5 Upcoming Online Poetry Workshops to Add to Your Calendar
Writers often describe their art form as a solitary act. Poetry demands time spent alone to contemplate line breaks, word choice, form, and dozens of other details. Add the coronavirus outbreak to the mix, and poets may be feeling even more isolated—readings, slams, and other events have faced cancelation. However, online workshops stand out as an innovative and accessible way to engage with the poetry community.
Online writing classes grant participants versatility and inspiration. Writers work with talented peers and educators from across the world, find options that work for their schedule, and get help reaching their goals. Whether you’re seeking a do-it-yourself MFA program alternative, assistance with polishing your poems for publication, or simply renewed inspiration, one of these workshops just might deliver. All you need is internet access, a Zoom account, and dedication.
Dates: Begins Nov. 10; students must complete weekly assignments on their own schedule.
Founded in 1993, this historic New York writing collective has opened its online offerings to poets everywhere. In the 10-week level one poetry writing workshop, now open for enrollment, students will work with award-winning poet Matthew Lippman, the author of six chapbooks and poems published in Tin House and American Poetry. The course instructs students in crafting concise poetry, writing in both classic and modern forms, and marketing their work.
2. The Loft’s “After Inspiration: Revising, Ordering, and Submitting Poems” Workshop
Dates: Tuesdays, Nov. 10–Dec. 8, 6 p.m.–8 p.m. CDT
The Loft, an iconic Minneapolis institution, hosts workshops for every stage of the writing process. This 4-week intensive course proves especially helpful for poets wanting to push past the intimidation of revision, submissions, and publishing. Lisa Higgs, a prize-winning author of three chapbooks, will share her expertise. Exercises will involve analyzing poems by Tracy K. Smith, Jenny Chang, and other contemporary influences. By considering how these works would function from different viewpoints or how they could be ordered in a collection, students will adapt these lessons to their own work. Participants must start the class with 10 working poems that they are willing to revise. As they improve and expand these drafts, Higgs will provide suggestions for magazine and contest submissions.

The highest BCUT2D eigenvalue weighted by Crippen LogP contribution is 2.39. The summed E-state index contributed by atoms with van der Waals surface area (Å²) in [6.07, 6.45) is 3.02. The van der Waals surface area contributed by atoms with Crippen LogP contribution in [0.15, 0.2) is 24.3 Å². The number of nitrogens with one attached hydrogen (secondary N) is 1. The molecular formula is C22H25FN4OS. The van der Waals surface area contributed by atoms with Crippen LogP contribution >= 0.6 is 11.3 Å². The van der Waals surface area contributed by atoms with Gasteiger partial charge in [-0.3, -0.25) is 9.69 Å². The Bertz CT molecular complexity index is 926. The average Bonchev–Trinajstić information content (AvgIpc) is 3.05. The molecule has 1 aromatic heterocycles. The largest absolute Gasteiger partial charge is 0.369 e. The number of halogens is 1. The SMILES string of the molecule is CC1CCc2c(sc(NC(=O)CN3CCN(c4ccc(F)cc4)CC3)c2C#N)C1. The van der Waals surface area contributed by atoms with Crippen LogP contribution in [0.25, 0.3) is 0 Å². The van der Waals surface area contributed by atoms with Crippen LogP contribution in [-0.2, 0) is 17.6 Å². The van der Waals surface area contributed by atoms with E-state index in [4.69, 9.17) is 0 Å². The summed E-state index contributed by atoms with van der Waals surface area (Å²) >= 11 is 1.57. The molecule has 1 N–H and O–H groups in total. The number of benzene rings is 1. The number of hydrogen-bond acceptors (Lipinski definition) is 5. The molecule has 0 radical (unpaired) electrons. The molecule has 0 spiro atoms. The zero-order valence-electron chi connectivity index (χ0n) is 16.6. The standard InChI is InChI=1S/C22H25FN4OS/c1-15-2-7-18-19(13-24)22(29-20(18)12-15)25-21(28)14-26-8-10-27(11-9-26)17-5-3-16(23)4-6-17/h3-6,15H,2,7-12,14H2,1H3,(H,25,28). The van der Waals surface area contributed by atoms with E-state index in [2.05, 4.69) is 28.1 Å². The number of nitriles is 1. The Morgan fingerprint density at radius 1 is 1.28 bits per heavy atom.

Dates: Select evenings throughout January (exact schedule depends on which poetry mentors participants select).
Cost: $295. 60% of students receive some form of financial aid. Installment plans are also available.
This popular and powerful literary organization—which represents emerging poets like torrin a. greathouse and Luther Hughes—strives to “bring artistic spaces directly to the student at home.” As part of the January growth workshop, which is currently accepting applications, students receive three hours of weekly discussion and instruction, led by talented mentors Rosebud Ben-Oni, Angel Nafis, Julian Randall, and George Abraham. The course also includes suggested writing prompts and invigorating readings. Students can expect to produce eight poems and obtain detailed feedback.
Dates: Wednesdays, Jan. 20–Feb. 24, 7:30–9:30 p.m. ET
Poetry centers around complex and unforgettable emotions. But how do poets channel these feelings in their writing process, as well as inspire them within their readers? The prolific and emotionally riveting Quincy Scott Jones teaches this difficult art in a six-week workshop, now enrolling participants. The class will journey through the sensations of frustration, terror, nostalgia, anger, liberation, and celebration, pairing a relevant poetic technique with each feeling. Close out the class with up to 10 striking and resonant new pieces.
Dates: Saturday, Mar. 6, 10 a.m.–1 p.m. PT
Enrollment opens Feb. 20 for this one-day deep dive with Kim Dower, former City Poet Laureate of West Hollywood. While less structured and in-depth than the workshops spanning multiple weeks, this quick session aims to tap into memories to illuminate poetry’s most fundamental, sensory elements through “automatic writing.” Liberate your writing process through rich imagery and unbridled, subconscious reflection. The free, introductory workshop also lets writers gauge if they might be interested in more involved writing courses and certificate options from UCLA Extension.
Online workshops empower you to create your own adult classroom. Happy writing!